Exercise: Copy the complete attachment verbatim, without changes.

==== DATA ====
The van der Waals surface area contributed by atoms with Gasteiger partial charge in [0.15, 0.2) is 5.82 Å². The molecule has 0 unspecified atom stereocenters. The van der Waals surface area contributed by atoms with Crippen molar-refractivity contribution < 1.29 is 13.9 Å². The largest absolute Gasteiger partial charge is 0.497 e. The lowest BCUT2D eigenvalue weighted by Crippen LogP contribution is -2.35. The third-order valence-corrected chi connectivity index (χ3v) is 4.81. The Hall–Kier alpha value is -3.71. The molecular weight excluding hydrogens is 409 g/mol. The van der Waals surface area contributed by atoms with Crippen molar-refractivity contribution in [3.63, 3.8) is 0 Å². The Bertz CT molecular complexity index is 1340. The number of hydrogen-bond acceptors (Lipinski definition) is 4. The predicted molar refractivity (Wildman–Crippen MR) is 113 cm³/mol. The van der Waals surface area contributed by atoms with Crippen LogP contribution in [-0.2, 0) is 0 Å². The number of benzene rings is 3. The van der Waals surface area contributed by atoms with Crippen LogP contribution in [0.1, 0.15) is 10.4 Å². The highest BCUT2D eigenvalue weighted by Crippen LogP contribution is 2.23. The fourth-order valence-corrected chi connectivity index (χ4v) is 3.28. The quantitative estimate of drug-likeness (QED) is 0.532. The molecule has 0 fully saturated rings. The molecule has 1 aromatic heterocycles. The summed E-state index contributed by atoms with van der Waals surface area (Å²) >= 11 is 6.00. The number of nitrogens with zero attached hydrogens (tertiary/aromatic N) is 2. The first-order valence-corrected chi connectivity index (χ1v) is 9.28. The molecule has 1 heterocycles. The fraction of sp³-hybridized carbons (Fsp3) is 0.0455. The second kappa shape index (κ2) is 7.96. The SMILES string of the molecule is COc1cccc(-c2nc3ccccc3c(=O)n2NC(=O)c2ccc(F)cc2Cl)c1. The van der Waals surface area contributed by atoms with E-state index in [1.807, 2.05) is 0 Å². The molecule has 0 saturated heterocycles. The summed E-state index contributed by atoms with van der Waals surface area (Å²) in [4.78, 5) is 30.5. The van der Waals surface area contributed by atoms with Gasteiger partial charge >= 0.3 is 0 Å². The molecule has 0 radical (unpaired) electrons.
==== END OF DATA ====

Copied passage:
The van der Waals surface area contributed by atoms with Gasteiger partial charge in [0.15, 0.2) is 5.82 Å². The molecule has 0 unspecified atom stereocenters. The van der Waals surface area contributed by atoms with Crippen molar-refractivity contribution < 1.29 is 13.9 Å². The largest absolute Gasteiger partial charge is 0.497 e. The lowest BCUT2D eigenvalue weighted by Crippen LogP contribution is -2.35. The third-order valence-corrected chi connectivity index (χ3v) is 4.81. The Hall–Kier alpha value is -3.71. The molecular weight excluding hydrogens is 409 g/mol. The van der Waals surface area contributed by atoms with Crippen molar-refractivity contribution in [3.63, 3.8) is 0 Å². The Bertz CT molecular complexity index is 1340. The number of hydrogen-bond acceptors (Lipinski definition) is 4. The predicted molar refractivity (Wildman–Crippen MR) is 113 cm³/mol. The van der Waals surface area contributed by atoms with Crippen LogP contribution in [-0.2, 0) is 0 Å². The number of benzene rings is 3. The van der Waals surface area contributed by atoms with Crippen LogP contribution in [0.1, 0.15) is 10.4 Å². The highest BCUT2D eigenvalue weighted by Crippen LogP contribution is 2.23. The fourth-order valence-corrected chi connectivity index (χ4v) is 3.28. The quantitative estimate of drug-likeness (QED) is 0.532. The molecule has 0 fully saturated rings. The molecule has 1 aromatic heterocycles. The summed E-state index contributed by atoms with van der Waals surface area (Å²) >= 11 is 6.00. The number of nitrogens with zero attached hydrogens (tertiary/aromatic N) is 2. The first-order valence-corrected chi connectivity index (χ1v) is 9.28. The molecule has 1 heterocycles. The fraction of sp³-hybridized carbons (Fsp3) is 0.0455. The second kappa shape index (κ2) is 7.96. The SMILES string of the molecule is COc1cccc(-c2nc3ccccc3c(=O)n2NC(=O)c2ccc(F)cc2Cl)c1. The van der Waals surface area contributed by atoms with E-state index in [1.807, 2.05) is 0 Å². The molecule has 0 saturated heterocycles. The summed E-state index contributed by atoms with van der Waals surface area (Å²) in [4.78, 5) is 30.5. The van der Waals surface area contributed by atoms with Gasteiger partial charge >= 0.3 is 0 Å². The molecule has 0 radical (unpaired) electrons.